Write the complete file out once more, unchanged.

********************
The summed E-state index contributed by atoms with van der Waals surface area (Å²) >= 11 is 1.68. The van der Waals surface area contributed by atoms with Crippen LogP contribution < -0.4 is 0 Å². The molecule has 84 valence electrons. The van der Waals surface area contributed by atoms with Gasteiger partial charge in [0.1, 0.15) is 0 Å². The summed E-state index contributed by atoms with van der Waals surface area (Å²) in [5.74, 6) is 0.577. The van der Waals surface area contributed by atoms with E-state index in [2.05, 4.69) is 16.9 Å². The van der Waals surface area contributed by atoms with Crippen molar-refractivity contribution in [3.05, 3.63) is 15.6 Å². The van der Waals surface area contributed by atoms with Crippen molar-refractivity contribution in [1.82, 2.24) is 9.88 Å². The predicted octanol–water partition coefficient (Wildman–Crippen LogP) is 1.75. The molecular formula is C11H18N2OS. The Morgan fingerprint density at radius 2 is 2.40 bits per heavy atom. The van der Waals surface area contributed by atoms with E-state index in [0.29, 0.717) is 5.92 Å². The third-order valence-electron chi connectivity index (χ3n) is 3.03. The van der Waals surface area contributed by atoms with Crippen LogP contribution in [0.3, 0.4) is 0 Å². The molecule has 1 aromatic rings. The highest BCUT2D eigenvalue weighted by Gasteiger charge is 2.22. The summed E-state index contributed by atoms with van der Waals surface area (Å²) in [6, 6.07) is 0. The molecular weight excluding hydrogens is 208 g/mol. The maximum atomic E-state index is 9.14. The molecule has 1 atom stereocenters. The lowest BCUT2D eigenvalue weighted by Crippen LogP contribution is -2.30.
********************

The summed E-state index contributed by atoms with van der Waals surface area (Å²) >= 11 is 1.68. The van der Waals surface area contributed by atoms with Crippen LogP contribution < -0.4 is 0 Å². The molecule has 84 valence electrons. The van der Waals surface area contributed by atoms with Gasteiger partial charge in [0.1, 0.15) is 0 Å². The summed E-state index contributed by atoms with van der Waals surface area (Å²) in [5.74, 6) is 0.577. The van der Waals surface area contributed by atoms with E-state index in [2.05, 4.69) is 16.9 Å². The van der Waals surface area contributed by atoms with Crippen molar-refractivity contribution in [3.05, 3.63) is 15.6 Å². The van der Waals surface area contributed by atoms with Crippen molar-refractivity contribution in [1.82, 2.24) is 9.88 Å². The predicted octanol–water partition coefficient (Wildman–Crippen LogP) is 1.75. The molecular formula is C11H18N2OS. The Morgan fingerprint density at radius 2 is 2.40 bits per heavy atom. The van der Waals surface area contributed by atoms with E-state index in [0.29, 0.717) is 5.92 Å². The third-order valence-electron chi connectivity index (χ3n) is 3.03. The van der Waals surface area contributed by atoms with Crippen LogP contribution in [0.3, 0.4) is 0 Å². The molecule has 1 aromatic rings. The highest BCUT2D eigenvalue weighted by Gasteiger charge is 2.22. The summed E-state index contributed by atoms with van der Waals surface area (Å²) in [6, 6.07) is 0. The molecular weight excluding hydrogens is 208 g/mol. The maximum atomic E-state index is 9.14. The molecule has 1 atom stereocenters. The lowest BCUT2D eigenvalue weighted by Crippen LogP contribution is -2.30.